Hi everyone, Marcella from Lovable Letters here! The Tombow Design Team is excited to celebrate Black artists for Black History Month. I’m creating floral art inspired by Clementine Hunter (1886/1887-1988). She is an American artist known for her colorful paintings depicting plantation life, religious scenes, and nature. I found Clementine’s art through her paintings of zinnias in vases, which inspired this watercolor tutorial.
- Tombow Dual Brush Pens – 977, 526, 249, 158, 817, 993, 885
- Tombow MONO Drawing Pen 01
- Tombow MONO Graph Mechanical Pencil
- Tombow Medium Water Brush
- Tombow White Medium MONO Eraser
- Mix media or watercolor paper
First, I sketched my piece using my MONO Graph Mechanical Pencil. I made my vase short and circular like the ones in Clementine’s paintings. I also added a small handle on the side. Then, I drew circles and ovals as placeholders for the flowers. I also added a few leaves and general guides for how far up and out I want my leaves to go.
Next, I outlined the vase using Dual Brush Pen 526. When using Dual Brush Pens for large areas, I like to add a thick outline around the shape rather than fully color it in. I do this so that once the color is blended with water, the color is naturally darker on the edges and lighter in the middle. At the top of the vase, I left a small section white so that I can add a leaf hanging over the vase later on.
Then, I blended the Dual Brush Pen ink using my Medium Water Brush. I kept most of the ink towards the outer edges and only brought some of the color towards the middle to create the lighter blue shades and give the impression that light is hitting the vase. In order to achieve this, I like to add water to the entire blank center section before going over the outer edges. This makes the ink bleed towards the center.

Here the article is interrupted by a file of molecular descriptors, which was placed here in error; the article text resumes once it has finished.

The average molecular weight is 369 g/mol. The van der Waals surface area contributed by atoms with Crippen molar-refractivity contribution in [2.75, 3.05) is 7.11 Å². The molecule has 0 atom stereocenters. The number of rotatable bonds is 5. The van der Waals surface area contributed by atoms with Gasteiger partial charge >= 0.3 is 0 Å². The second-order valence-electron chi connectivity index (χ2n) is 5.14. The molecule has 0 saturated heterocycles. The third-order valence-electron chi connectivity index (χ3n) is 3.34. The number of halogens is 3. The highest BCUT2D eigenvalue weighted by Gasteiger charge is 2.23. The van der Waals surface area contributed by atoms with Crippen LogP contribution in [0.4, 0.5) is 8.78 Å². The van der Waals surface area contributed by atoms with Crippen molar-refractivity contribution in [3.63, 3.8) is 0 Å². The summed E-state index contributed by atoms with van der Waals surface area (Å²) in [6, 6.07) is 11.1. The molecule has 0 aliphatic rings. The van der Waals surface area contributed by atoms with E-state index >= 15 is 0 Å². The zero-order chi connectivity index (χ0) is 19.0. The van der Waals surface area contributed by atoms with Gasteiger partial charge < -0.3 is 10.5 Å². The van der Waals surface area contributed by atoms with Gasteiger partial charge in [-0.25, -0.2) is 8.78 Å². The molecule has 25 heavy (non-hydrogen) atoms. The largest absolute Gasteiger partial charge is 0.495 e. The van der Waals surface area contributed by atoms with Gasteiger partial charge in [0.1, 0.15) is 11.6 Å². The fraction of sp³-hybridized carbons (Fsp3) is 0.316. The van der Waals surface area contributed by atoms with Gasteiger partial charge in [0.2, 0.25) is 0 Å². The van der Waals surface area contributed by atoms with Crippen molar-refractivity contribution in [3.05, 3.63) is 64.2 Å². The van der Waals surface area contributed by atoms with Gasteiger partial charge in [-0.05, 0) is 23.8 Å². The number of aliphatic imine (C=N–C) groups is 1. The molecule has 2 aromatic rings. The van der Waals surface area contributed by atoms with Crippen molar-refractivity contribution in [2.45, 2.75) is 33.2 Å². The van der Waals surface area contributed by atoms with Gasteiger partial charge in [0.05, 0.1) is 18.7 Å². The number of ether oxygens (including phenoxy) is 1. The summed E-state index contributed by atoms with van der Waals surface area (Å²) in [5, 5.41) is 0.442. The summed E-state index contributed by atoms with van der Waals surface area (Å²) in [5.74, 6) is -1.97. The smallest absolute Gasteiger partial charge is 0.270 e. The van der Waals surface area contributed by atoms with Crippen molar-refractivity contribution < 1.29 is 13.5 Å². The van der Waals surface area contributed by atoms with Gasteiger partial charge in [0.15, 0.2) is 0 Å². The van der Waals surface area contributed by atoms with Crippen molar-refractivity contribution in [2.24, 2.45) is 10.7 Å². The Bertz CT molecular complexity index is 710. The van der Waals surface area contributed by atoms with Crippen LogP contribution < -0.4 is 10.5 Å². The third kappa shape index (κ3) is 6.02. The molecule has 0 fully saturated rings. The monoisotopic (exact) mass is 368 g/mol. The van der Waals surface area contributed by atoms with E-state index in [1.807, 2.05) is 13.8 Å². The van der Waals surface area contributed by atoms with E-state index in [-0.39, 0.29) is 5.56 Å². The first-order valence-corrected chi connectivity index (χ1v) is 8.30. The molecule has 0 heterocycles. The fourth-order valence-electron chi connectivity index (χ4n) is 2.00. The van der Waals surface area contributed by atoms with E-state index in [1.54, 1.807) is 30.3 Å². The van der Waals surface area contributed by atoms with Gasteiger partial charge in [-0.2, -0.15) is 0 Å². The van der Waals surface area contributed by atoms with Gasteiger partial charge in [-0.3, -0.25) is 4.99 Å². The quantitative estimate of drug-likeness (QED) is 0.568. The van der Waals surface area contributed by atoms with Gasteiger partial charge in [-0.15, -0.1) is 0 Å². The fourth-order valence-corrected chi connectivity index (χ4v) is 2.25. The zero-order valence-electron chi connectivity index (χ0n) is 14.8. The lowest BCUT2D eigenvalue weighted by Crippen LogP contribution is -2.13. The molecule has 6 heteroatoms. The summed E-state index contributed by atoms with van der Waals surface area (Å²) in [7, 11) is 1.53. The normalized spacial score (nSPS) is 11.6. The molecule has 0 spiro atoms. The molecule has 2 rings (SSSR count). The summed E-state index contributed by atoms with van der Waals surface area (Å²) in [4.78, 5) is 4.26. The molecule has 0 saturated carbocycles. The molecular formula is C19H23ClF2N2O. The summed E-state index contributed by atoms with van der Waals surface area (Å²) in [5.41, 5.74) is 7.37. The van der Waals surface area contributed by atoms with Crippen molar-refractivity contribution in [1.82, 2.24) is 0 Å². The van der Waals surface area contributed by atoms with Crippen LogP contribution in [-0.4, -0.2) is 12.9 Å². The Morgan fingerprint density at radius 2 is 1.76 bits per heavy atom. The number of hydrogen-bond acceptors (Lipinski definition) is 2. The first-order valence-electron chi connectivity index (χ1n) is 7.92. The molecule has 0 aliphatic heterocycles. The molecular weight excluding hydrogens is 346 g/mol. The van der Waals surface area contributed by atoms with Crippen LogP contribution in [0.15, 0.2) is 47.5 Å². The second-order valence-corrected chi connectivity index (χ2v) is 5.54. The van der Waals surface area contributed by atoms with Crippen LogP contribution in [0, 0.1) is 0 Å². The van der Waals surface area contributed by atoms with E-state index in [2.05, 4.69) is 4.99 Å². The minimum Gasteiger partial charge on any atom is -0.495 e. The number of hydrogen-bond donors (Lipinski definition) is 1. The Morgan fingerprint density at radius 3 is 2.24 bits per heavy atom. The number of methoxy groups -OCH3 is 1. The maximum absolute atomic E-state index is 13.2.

Next, I used Dual Brush Pens 817, 993, and 885 to add color to the flowers. I started at the center and drew small and long ovals for the petals. I moved clockwise until the flower was a full circle. For some flowers, I made the petals on the top and bottom shorter than the ones on the sides to create an oval. This gives the impression that some of the flowers are facing other directions. I also added some budding flowers by using the same technique of drawing long ovals from the center. However, this time I only added 4-5 rather than filling an entire circle.
Then, I added color to the leaves. For this step, I used Dual Brush Pens 158 and 249. For the leaves at the bottom, I didn’t worry too much about the shape or placement. The lower section of leaves will be blended together in the next step.
For this step, I took my Medium Water Brush and went over the flowers. I made sure not to use too much water since I wanted to keep the colors saturated and vibrant. After the flowers dried, I went over the leaves and blended the bottom to fill the gaps and give a fuller effect to the floral arrangement.
After everything fully dried, I erased the pencil marks using my MONO Eraser.
Then, I added small dots to the centers of the flowers using Dual Brush Pen 977. I used the shape of each flower as a guide for the shape of the dots. For the flowers that are shaped like circles, I added a cluster of dots in a circle. For the flowers that are shaped like ovals, the clusters were shaped like ovals. I didn’t add any details to the budding flowers since the petals cover the area where the center would be.
Finally, I used my MONO Drawing Pen 01 to roughly outline each flower petal, the leaves, and the vase. This step is optional. I prefer adding the outline because it adds some more detail and defines where each flower petal is.
Thanks for following along!
To learn more about Clementine Hunter’s life and art, click here.
For more floral art inspiration, check out these blog posts:
- Florals Using Dual Brush Pens by Smitha Katti
- Floral Illustration Tips, Tricks and Tutorial by Adrienne Castleton
- How to Fill a Sketchbook Page with Florals by Smitha Katti